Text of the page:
By one of Southeast Asia's most exciting writers, The Age of Goodbyes is a wildly inventive account of family history, political turmoil, and the redemptive grace of storytelling.
In 1969, in the wake of Malaysia's deadliest race riots, a woman named Du Li An secures her place in society by marrying a gangster. In a parallel narrative, a critic known only as The Fourth Person explores the work of a writer also named Du Li An. And a third storyline is in the second person; "you" are reading a novel titled The Age of Goodbyes. Floundering in the wake of "your" mother's death, "you" are trying to unpack the secrets surrounding "your" lineage.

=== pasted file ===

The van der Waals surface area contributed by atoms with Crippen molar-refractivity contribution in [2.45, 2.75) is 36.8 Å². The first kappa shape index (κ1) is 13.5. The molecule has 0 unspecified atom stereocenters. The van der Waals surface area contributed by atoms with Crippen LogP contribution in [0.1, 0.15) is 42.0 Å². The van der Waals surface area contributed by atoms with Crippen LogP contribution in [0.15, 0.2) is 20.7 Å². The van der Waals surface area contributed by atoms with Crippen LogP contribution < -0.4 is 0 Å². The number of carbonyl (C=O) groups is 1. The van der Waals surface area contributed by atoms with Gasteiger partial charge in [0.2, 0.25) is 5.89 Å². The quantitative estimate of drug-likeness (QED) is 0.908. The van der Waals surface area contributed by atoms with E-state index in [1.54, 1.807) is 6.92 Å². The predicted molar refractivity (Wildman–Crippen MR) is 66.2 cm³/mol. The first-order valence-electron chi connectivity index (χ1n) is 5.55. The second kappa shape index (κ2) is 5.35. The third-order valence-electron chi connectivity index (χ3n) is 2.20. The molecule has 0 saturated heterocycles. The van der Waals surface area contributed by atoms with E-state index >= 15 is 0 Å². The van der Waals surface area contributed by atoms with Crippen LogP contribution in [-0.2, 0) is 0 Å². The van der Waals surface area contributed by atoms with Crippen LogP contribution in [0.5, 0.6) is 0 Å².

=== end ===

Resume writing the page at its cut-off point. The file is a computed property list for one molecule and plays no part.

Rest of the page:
The Age of Goodbyes—which begins on page 513, a reference to the riots of May 13, 1969—is the acclaimed debut by Li Zi Shu. The winner of multiple awards and a Taiwanese bestseller, this dazzling novel is a profound exploration of what happens to personal memory when official accounts of history distort and render it taboo.